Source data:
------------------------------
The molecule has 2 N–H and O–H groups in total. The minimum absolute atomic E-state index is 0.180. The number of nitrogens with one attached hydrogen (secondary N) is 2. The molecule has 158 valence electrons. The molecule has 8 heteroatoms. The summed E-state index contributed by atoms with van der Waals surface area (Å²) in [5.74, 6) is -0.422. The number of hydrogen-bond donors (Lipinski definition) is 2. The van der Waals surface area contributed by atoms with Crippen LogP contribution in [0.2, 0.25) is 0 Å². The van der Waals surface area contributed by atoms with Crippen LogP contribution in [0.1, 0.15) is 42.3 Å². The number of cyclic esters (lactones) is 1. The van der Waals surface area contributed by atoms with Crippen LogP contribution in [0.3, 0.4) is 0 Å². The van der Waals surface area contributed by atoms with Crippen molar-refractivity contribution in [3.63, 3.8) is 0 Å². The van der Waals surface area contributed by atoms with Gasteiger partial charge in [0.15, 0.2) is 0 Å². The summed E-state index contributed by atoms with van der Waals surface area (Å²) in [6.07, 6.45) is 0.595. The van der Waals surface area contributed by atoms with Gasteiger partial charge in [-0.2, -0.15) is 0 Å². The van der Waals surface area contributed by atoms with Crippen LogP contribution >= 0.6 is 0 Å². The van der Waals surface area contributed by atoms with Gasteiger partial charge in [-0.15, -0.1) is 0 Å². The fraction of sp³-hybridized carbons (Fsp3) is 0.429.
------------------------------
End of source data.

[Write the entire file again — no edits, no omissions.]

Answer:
The molecule has 2 N–H and O–H groups in total. The minimum absolute atomic E-state index is 0.180. The number of nitrogens with one attached hydrogen (secondary N) is 2. The molecule has 158 valence electrons. The molecule has 8 heteroatoms. The summed E-state index contributed by atoms with van der Waals surface area (Å²) in [5.74, 6) is -0.422. The number of hydrogen-bond donors (Lipinski definition) is 2. The van der Waals surface area contributed by atoms with Crippen LogP contribution in [0.2, 0.25) is 0 Å². The van der Waals surface area contributed by atoms with Crippen LogP contribution in [0.1, 0.15) is 42.3 Å². The number of cyclic esters (lactones) is 1. The van der Waals surface area contributed by atoms with Crippen LogP contribution in [0.3, 0.4) is 0 Å². The van der Waals surface area contributed by atoms with Crippen molar-refractivity contribution in [3.63, 3.8) is 0 Å². The van der Waals surface area contributed by atoms with Gasteiger partial charge in [0.15, 0.2) is 0 Å². The summed E-state index contributed by atoms with van der Waals surface area (Å²) in [6.07, 6.45) is 0.595. The van der Waals surface area contributed by atoms with Gasteiger partial charge in [-0.2, -0.15) is 0 Å². The van der Waals surface area contributed by atoms with Crippen LogP contribution >= 0.6 is 0 Å². The van der Waals surface area contributed by atoms with Gasteiger partial charge in [-0.15, -0.1) is 0 Å². The fraction of sp³-hybridized carbons (Fsp3) is 0.429.